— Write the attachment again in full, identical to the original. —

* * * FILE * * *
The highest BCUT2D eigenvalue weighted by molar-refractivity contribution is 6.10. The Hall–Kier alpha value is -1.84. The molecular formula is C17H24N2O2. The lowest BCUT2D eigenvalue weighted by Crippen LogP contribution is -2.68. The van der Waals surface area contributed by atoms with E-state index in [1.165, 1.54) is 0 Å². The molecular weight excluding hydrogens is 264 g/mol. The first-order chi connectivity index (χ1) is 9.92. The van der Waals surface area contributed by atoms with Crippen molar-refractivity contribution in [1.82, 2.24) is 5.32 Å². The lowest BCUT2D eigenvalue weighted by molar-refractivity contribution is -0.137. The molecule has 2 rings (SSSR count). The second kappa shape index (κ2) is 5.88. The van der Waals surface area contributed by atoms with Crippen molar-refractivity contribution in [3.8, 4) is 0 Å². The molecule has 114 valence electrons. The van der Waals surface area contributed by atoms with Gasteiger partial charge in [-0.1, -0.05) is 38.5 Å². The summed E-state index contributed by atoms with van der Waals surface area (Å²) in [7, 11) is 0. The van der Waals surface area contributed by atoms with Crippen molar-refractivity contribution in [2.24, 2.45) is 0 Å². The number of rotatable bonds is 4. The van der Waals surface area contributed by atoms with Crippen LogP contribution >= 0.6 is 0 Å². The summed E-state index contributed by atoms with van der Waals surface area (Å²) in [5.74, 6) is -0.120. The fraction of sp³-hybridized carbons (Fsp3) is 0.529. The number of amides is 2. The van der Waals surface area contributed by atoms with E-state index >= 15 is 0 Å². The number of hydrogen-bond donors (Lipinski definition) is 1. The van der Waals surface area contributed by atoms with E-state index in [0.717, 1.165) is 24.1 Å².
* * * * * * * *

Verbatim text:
The highest BCUT2D eigenvalue weighted by molar-refractivity contribution is 6.10. The Hall–Kier alpha value is -1.84. The molecular formula is C17H24N2O2. The lowest BCUT2D eigenvalue weighted by Crippen LogP contribution is -2.68. The van der Waals surface area contributed by atoms with E-state index in [1.165, 1.54) is 0 Å². The molecular weight excluding hydrogens is 264 g/mol. The first-order chi connectivity index (χ1) is 9.92. The van der Waals surface area contributed by atoms with Crippen molar-refractivity contribution in [1.82, 2.24) is 5.32 Å². The lowest BCUT2D eigenvalue weighted by molar-refractivity contribution is -0.137. The molecule has 2 rings (SSSR count). The second kappa shape index (κ2) is 5.88. The van der Waals surface area contributed by atoms with Crippen molar-refractivity contribution in [3.8, 4) is 0 Å². The molecule has 114 valence electrons. The van der Waals surface area contributed by atoms with Gasteiger partial charge in [-0.1, -0.05) is 38.5 Å². The summed E-state index contributed by atoms with van der Waals surface area (Å²) in [7, 11) is 0. The van der Waals surface area contributed by atoms with Crippen molar-refractivity contribution in [2.24, 2.45) is 0 Å². The number of rotatable bonds is 4. The van der Waals surface area contributed by atoms with Crippen LogP contribution >= 0.6 is 0 Å². The summed E-state index contributed by atoms with van der Waals surface area (Å²) in [5.74, 6) is -0.120. The fraction of sp³-hybridized carbons (Fsp3) is 0.529. The number of amides is 2. The van der Waals surface area contributed by atoms with E-state index >= 15 is 0 Å². The number of hydrogen-bond donors (Lipinski definition) is 1. The van der Waals surface area contributed by atoms with E-state index in [0.717, 1.165) is 24.1 Å².